Shoulder Strength: A variation of push-ups will increase your shoulder strength. You can do conventional push-ups, one-armed push-ups, clap in between push-ups, legs on a bench push-ups or wall push-outs. All push-ups will give you upper body strength and lessen the chance for shoulder injuries.
How to Control Your Rebounds
When making the save from the butterfly position, make sure that you always have your pads flaired or angled to the corners, with your stick in front of the five hole. This will ensure that once you make the save, your rebounds will be directed to the corners and out of harms way.
It will be important for you to use your stick as much as possible to direct your saves to the corner, the pads will actually serve as a back-up to the stick. Remember you have more control of rebounds with your stick, than you would with your pads.
It will be important for you to keep your upper body upright and big in the net with your glove and blocker in an up, out & open position. Anytime you are making a pad save it is always imperative to keep your body in constant position, to make the second or third save, if your rebounds have not been properly controlled.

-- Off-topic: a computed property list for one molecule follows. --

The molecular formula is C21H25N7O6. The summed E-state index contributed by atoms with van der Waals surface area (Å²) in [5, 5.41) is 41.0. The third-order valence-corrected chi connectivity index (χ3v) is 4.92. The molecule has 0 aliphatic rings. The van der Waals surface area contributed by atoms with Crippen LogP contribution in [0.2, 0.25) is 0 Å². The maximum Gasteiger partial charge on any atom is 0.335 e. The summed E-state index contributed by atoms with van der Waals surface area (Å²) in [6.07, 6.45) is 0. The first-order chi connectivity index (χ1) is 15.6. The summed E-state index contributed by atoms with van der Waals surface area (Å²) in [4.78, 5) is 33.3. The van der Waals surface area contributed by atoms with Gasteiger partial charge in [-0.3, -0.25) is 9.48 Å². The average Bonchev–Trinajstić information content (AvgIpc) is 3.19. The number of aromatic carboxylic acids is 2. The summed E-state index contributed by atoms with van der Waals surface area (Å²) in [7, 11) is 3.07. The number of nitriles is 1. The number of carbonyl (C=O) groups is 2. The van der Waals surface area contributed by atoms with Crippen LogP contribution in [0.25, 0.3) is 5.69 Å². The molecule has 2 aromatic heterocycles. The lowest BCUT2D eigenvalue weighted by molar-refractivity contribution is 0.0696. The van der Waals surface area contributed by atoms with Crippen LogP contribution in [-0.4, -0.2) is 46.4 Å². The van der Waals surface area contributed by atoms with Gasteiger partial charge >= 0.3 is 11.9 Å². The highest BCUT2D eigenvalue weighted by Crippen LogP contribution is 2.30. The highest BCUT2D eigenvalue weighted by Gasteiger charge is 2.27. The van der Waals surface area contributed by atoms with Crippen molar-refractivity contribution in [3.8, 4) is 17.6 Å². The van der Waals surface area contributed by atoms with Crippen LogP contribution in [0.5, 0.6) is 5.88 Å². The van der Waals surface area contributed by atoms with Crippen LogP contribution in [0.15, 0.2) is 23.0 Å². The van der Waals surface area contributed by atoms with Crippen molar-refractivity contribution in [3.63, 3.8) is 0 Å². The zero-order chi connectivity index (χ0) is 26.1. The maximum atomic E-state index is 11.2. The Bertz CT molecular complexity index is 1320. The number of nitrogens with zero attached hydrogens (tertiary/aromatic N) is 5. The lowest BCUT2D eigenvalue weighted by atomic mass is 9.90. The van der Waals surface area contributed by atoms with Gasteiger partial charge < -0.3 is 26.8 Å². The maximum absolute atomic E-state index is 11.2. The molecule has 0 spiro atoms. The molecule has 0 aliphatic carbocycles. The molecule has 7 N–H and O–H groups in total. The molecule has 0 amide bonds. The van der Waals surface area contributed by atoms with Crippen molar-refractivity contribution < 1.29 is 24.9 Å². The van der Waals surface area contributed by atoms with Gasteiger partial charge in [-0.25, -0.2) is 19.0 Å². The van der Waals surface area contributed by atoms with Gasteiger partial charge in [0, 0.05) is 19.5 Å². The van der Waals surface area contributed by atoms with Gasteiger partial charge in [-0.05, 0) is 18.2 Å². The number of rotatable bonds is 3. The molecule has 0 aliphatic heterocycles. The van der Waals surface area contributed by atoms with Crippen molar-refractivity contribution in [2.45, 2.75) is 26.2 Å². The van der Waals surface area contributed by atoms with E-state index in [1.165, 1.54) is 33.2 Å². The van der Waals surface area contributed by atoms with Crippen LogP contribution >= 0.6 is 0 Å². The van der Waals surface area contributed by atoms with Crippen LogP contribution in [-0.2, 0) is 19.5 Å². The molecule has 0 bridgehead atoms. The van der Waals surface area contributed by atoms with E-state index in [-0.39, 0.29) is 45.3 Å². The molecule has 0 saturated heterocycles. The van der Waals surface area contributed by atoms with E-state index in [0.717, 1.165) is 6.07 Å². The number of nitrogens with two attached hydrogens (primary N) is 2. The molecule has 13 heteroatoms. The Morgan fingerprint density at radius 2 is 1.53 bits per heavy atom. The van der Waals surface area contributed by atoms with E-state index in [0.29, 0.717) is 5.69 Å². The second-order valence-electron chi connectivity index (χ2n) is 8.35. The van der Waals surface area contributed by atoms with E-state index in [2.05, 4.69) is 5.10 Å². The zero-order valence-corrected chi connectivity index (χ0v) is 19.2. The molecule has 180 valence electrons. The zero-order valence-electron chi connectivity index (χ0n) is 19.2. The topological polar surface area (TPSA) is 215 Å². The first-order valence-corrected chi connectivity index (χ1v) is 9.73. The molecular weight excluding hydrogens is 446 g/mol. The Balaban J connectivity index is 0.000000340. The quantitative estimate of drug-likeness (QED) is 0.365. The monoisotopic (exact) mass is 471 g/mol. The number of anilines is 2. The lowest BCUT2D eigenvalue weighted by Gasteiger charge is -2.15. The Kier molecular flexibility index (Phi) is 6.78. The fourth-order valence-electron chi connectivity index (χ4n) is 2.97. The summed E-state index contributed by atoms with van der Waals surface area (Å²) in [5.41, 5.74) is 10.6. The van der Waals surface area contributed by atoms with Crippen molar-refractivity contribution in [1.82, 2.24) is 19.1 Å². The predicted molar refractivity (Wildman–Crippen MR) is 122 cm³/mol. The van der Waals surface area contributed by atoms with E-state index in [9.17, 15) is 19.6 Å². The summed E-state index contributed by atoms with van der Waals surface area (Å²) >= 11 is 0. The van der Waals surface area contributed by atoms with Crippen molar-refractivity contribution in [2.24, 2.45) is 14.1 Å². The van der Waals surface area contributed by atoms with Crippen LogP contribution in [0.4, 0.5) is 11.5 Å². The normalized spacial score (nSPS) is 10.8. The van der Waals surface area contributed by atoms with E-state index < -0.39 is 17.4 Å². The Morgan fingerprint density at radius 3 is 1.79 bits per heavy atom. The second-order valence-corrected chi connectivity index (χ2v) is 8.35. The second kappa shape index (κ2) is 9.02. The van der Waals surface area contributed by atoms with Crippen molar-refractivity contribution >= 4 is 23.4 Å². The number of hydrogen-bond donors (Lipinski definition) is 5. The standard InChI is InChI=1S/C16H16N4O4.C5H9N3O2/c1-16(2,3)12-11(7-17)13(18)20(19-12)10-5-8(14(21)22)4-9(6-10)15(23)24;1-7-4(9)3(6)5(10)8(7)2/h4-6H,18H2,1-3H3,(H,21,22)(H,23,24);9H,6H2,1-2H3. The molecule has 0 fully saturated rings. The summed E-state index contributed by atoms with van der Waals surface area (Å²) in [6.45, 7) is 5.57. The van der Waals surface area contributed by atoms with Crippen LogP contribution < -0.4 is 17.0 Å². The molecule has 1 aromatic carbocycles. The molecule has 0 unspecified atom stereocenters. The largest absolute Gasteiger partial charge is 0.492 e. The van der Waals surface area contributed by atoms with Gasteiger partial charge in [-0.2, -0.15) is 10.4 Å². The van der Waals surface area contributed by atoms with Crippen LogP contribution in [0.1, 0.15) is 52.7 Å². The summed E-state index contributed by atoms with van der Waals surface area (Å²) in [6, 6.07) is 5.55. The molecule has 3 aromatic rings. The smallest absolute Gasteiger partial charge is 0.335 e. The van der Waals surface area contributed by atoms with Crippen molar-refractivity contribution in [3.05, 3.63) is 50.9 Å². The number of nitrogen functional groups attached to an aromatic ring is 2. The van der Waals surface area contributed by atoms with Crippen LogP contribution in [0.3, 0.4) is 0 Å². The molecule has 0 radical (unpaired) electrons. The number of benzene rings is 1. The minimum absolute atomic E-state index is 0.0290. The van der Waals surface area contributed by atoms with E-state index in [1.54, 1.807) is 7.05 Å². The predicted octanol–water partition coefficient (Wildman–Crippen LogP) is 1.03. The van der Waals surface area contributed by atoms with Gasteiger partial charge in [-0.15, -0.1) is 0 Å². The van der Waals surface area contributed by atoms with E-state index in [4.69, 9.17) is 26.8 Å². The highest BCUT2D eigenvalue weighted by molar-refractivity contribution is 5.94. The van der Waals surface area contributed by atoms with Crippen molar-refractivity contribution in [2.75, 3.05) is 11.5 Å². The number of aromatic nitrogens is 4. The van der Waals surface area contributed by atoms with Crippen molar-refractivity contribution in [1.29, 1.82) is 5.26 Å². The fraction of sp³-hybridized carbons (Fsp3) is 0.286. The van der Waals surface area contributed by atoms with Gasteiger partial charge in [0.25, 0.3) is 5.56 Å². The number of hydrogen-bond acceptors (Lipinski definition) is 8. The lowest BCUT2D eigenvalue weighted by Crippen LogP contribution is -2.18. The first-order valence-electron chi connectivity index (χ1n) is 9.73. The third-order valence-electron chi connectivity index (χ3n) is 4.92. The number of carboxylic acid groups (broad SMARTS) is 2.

Once you go down to the butterfly save, always be ready to pop right back up into your stance, to prepare yourself for the next shot. It is very common for young goalies to go down, but not quickly recovering to their stance position. Simple down ups exercises can improve this skill.
How to Make a Blocker Save
When making your blocker save, it is important to follow the puck directly to your blocker glove, with your eyes. Hand-eye coordination will be the essential skill, in making your blocker save.
Try to "twist your wrist" when making your save, this will ensure that all pucks will get deflected to the corner, and not back towards the middle of the ice. Try to avoid punching at the puck, let the puck come to your blocker, and simply turn your wrist, with timing.
Try to keep your shoulders square when making your blocker save, this will keep your body in proper position, if you should have to quickly make another fast save. Also, keep your glove hand up, out and open in the ready position, in case of another quick shot, after your blocker save.
Keep your pads positioned shoulder width apart, which will give you proper balance, when making your save. Having a well balanced stance will always give you a solid foundation for making your save and increase your timing.